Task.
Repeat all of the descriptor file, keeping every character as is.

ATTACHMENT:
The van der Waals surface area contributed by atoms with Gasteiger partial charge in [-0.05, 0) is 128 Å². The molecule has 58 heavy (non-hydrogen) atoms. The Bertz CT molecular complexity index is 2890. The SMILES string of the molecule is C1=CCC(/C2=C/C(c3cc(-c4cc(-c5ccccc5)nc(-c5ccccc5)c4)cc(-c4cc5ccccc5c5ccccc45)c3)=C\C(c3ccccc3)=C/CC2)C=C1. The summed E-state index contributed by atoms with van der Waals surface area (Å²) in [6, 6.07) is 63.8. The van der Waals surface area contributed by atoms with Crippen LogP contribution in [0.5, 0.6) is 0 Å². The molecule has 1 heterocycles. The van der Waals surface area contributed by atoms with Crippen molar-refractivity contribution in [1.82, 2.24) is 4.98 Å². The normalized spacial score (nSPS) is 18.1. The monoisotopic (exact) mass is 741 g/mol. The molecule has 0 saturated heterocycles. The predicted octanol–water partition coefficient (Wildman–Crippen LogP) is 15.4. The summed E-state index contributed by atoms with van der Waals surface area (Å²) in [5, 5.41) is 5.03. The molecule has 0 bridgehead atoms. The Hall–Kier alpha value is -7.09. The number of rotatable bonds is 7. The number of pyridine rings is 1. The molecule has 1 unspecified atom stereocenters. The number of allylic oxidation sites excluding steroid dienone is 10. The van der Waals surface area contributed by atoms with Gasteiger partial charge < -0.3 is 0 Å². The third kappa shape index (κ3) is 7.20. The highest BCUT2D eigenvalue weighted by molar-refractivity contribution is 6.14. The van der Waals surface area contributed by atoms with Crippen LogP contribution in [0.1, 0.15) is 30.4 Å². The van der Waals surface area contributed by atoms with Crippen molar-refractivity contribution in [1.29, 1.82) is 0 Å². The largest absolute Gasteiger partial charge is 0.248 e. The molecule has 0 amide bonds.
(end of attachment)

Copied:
The van der Waals surface area contributed by atoms with Gasteiger partial charge in [-0.05, 0) is 128 Å². The molecule has 58 heavy (non-hydrogen) atoms. The Bertz CT molecular complexity index is 2890. The SMILES string of the molecule is C1=CCC(/C2=C/C(c3cc(-c4cc(-c5ccccc5)nc(-c5ccccc5)c4)cc(-c4cc5ccccc5c5ccccc45)c3)=C\C(c3ccccc3)=C/CC2)C=C1. The summed E-state index contributed by atoms with van der Waals surface area (Å²) in [6, 6.07) is 63.8. The van der Waals surface area contributed by atoms with Crippen LogP contribution in [0.5, 0.6) is 0 Å². The molecule has 1 heterocycles. The van der Waals surface area contributed by atoms with Crippen molar-refractivity contribution in [1.82, 2.24) is 4.98 Å². The normalized spacial score (nSPS) is 18.1. The monoisotopic (exact) mass is 741 g/mol. The molecule has 0 saturated heterocycles. The predicted octanol–water partition coefficient (Wildman–Crippen LogP) is 15.4. The summed E-state index contributed by atoms with van der Waals surface area (Å²) in [5, 5.41) is 5.03. The molecule has 0 bridgehead atoms. The Hall–Kier alpha value is -7.09. The number of rotatable bonds is 7. The number of pyridine rings is 1. The molecule has 1 unspecified atom stereocenters. The number of allylic oxidation sites excluding steroid dienone is 10. The van der Waals surface area contributed by atoms with Gasteiger partial charge < -0.3 is 0 Å². The third kappa shape index (κ3) is 7.20. The highest BCUT2D eigenvalue weighted by molar-refractivity contribution is 6.14. The van der Waals surface area contributed by atoms with Crippen LogP contribution in [0.1, 0.15) is 30.4 Å². The van der Waals surface area contributed by atoms with Crippen molar-refractivity contribution in [1.29, 1.82) is 0 Å². The largest absolute Gasteiger partial charge is 0.248 e. The molecule has 0 amide bonds.